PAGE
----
Head of Department
E-mail: Mr A.S.J. RothwellMPhil, PGCE, MA
Adam Rothwell has been Head of History at Cranleigh since September 2015 and Master of the Scholars since 2016. He is a tutor in Loveday and also oversees the school’s debating society. Before coming to Cranleigh, Adam taught at Oakham School in Rutland, where he was an assistant boarding housemaster and Oxbridge co-ordinator, also teaching History and IB Diploma Theory of Knowledge.
Adam studied at Gonville and Caius College, Cambridge, where he graduated with a double-first-class BA in History and 2005, and an MPhil in Historical Studies in 2006. Before becoming a teacher, Adam worked in the voluntary sector, where he briefly ran a charity.
Historians try to explain why people do the things they do. Pupils studying History at Cranleigh do the same. So, Fourth Formers consider why British generals launched the Battle of the Somme in the face of significant evidence that it would fail; Fifth Formers try to understand why 37% of Germans voted for Hitler and the Nazis in 1932; and Sixth Formers try to penetrate the mystery of why so many Soviet citizens actively participated in Stalin’s Great Purge in 1937. Questions like these lie at the heart of everything we teach; in answering them, pupils taking History are better able to understand the world around them.
Lower School (IGCSE)
In the Fourth Form, we study the causes, course and consequences of the First World War. We ask how it was possible for such a titanic conflict to emerge from such seemingly inconsequential causes (the opportunistic assassination of a man in Bosnia in June 1914); and we spend some time looking at how the fighting on the Western and Eastern Fronts developed over the course of the conflict. We assess to what extent the War can be said to have been well-led, and to what extent soldiers and commanders were merely victims of circumstance. Examining the peace treaties that came after the conflict, we investigate whether they were fair, and to what extent they could be said to have sowed the seeds for the Second World War, twenty years later.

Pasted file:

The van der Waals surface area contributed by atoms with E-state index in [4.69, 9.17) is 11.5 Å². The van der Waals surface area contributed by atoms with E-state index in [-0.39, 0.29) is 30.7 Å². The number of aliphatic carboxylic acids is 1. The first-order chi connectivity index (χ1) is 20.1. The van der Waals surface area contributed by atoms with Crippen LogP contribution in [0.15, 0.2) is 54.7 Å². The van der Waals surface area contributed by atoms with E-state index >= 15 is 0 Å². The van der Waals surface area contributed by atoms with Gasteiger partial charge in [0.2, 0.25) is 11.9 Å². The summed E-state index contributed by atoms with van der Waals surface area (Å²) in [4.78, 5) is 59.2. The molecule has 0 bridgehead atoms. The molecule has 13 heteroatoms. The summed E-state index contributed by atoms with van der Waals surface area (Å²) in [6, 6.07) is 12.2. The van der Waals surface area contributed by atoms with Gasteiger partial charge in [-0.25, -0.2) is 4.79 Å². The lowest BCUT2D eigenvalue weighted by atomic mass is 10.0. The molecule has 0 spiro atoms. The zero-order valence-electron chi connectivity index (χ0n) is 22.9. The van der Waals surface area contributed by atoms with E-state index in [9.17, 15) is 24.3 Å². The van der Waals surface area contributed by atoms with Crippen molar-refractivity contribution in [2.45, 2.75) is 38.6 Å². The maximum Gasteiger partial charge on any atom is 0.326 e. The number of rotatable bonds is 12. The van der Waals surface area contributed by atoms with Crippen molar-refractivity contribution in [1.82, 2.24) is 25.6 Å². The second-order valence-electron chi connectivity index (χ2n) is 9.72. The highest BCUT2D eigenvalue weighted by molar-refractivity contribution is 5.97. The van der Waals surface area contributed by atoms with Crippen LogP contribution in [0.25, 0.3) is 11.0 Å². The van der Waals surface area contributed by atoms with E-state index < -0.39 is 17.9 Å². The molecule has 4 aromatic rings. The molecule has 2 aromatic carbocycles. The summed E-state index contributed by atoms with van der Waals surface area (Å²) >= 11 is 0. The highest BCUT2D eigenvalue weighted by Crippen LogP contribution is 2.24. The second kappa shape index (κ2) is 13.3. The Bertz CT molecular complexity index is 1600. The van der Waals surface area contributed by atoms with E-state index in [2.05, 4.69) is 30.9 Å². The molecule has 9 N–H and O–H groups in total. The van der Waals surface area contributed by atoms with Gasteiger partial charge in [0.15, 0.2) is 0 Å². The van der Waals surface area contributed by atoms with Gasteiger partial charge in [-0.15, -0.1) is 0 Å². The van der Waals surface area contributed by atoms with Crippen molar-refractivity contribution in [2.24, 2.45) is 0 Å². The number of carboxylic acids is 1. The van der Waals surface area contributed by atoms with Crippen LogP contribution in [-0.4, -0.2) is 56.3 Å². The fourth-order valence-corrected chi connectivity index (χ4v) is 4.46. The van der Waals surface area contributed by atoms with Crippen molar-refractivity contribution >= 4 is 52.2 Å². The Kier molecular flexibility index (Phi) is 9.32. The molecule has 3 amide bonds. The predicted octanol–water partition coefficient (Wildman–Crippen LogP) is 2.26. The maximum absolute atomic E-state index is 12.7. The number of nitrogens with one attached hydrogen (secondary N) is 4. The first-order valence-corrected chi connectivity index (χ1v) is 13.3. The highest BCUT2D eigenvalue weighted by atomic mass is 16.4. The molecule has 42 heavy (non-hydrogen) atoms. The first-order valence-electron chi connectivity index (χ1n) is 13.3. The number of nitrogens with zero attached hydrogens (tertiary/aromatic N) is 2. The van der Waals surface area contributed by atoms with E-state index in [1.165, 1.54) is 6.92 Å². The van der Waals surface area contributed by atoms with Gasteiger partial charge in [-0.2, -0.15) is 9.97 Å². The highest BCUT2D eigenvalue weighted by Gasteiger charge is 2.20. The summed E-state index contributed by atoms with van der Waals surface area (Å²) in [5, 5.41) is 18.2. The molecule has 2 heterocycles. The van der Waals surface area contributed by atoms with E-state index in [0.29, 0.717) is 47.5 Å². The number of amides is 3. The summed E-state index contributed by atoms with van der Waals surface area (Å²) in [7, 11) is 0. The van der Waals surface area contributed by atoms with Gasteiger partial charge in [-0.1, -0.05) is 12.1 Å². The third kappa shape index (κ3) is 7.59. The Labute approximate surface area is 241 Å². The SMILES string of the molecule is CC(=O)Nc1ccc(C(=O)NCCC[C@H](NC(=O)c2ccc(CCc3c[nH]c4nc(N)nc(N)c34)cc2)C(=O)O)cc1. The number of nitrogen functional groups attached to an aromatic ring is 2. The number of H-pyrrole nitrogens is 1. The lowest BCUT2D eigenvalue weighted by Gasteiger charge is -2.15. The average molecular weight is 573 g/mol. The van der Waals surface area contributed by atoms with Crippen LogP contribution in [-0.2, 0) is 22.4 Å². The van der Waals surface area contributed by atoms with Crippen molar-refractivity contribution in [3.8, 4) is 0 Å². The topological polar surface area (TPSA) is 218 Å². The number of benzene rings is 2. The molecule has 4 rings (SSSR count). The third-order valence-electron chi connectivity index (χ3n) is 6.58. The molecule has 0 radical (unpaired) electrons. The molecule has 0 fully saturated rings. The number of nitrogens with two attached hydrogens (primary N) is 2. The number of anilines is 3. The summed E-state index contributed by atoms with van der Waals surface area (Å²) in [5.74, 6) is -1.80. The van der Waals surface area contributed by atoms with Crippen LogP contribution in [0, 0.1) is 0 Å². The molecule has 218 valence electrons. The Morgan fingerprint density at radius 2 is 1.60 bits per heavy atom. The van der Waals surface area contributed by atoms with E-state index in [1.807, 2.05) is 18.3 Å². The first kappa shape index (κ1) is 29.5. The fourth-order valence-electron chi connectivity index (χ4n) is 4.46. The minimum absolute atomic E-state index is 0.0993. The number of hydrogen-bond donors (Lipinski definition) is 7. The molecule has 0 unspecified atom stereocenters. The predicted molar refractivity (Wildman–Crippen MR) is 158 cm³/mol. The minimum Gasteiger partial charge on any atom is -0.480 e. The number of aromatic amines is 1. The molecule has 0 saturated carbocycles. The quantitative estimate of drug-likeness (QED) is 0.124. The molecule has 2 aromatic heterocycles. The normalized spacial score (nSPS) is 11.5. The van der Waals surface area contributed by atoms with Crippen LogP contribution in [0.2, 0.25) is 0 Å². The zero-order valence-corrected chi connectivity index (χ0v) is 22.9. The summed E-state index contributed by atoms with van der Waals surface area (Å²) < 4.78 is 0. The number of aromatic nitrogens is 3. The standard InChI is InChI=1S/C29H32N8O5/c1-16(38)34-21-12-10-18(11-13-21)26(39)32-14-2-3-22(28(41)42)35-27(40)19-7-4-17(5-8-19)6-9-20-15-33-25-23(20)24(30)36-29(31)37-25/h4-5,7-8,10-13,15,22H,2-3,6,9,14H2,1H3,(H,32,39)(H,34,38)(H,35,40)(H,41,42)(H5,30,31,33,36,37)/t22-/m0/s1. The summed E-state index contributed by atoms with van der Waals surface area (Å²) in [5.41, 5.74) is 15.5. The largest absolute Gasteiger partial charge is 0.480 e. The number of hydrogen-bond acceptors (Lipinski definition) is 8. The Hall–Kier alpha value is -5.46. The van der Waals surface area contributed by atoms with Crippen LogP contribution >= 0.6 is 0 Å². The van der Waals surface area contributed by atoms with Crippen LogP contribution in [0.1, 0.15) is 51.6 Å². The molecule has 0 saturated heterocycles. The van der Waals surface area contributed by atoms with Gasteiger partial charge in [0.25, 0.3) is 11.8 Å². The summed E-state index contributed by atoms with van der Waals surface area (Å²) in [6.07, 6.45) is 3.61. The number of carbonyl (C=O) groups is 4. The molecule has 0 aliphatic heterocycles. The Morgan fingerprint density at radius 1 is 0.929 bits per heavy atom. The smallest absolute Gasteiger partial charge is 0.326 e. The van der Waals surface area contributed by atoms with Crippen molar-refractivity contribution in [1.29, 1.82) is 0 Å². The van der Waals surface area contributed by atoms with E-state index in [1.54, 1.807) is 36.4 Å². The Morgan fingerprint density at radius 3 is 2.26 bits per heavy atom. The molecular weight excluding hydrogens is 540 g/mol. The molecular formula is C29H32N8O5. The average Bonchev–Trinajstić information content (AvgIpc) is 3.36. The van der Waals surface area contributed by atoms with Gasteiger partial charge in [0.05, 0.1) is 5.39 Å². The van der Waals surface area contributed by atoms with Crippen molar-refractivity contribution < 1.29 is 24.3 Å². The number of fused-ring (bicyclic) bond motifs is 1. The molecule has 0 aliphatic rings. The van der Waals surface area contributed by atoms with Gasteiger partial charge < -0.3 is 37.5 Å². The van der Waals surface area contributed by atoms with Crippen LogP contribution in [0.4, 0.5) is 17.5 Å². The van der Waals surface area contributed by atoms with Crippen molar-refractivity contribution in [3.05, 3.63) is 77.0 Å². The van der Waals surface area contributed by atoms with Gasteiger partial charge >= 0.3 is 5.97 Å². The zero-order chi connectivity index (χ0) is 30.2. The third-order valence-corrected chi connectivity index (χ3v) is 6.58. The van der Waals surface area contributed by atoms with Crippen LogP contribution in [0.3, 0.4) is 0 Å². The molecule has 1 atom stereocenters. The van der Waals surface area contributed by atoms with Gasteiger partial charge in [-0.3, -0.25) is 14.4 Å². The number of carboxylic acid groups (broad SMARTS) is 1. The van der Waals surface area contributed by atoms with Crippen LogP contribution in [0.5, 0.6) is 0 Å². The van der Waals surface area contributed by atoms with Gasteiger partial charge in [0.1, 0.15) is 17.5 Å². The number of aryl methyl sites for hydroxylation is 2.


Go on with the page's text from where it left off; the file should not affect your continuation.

For IGCSE, we follow the Edexcel course. We begin by studying the phenomenal changes that swept through American society in the 1920s, examining the profound social and economic upheavals that accompanied the unprecedented boom years before the Wall Street Crash. We then turn the clock back to 1918, and investigate how Germany fared in the same period, but this time focussing on the development of radical politics and the rise of the Nazis. This leads us to a study of life in Nazi Germany until 1945.
Our focus then shifts to international history, where we study the development of the Cold War in an atmosphere of post-war tension. We look in detail at some of the Cold War’s major flash-points – the Cuban Missile Crisis and the Berlin Crisis, for example – and ask how it was that the world came seemingly so close to destruction on so many occasions. Our final IGCSE topic is China in the 20th Century, where we examine the truly extraordinary story of how this country emerged from total chaos to develop, first, into a dictatorial regime, and then into something approaching a modern superpower.
Upper School (AS and A Level)
Our course follows the OCR specification. The three examined papers are either England 1547-1603: The later Tudors or Britain in the age of Revolutions, 1783-1853; The Cold War in Asia 1945-1993; and Russia, 1855-1964. Coursework (20% of the total A Level) is written on the Cold War in Asia.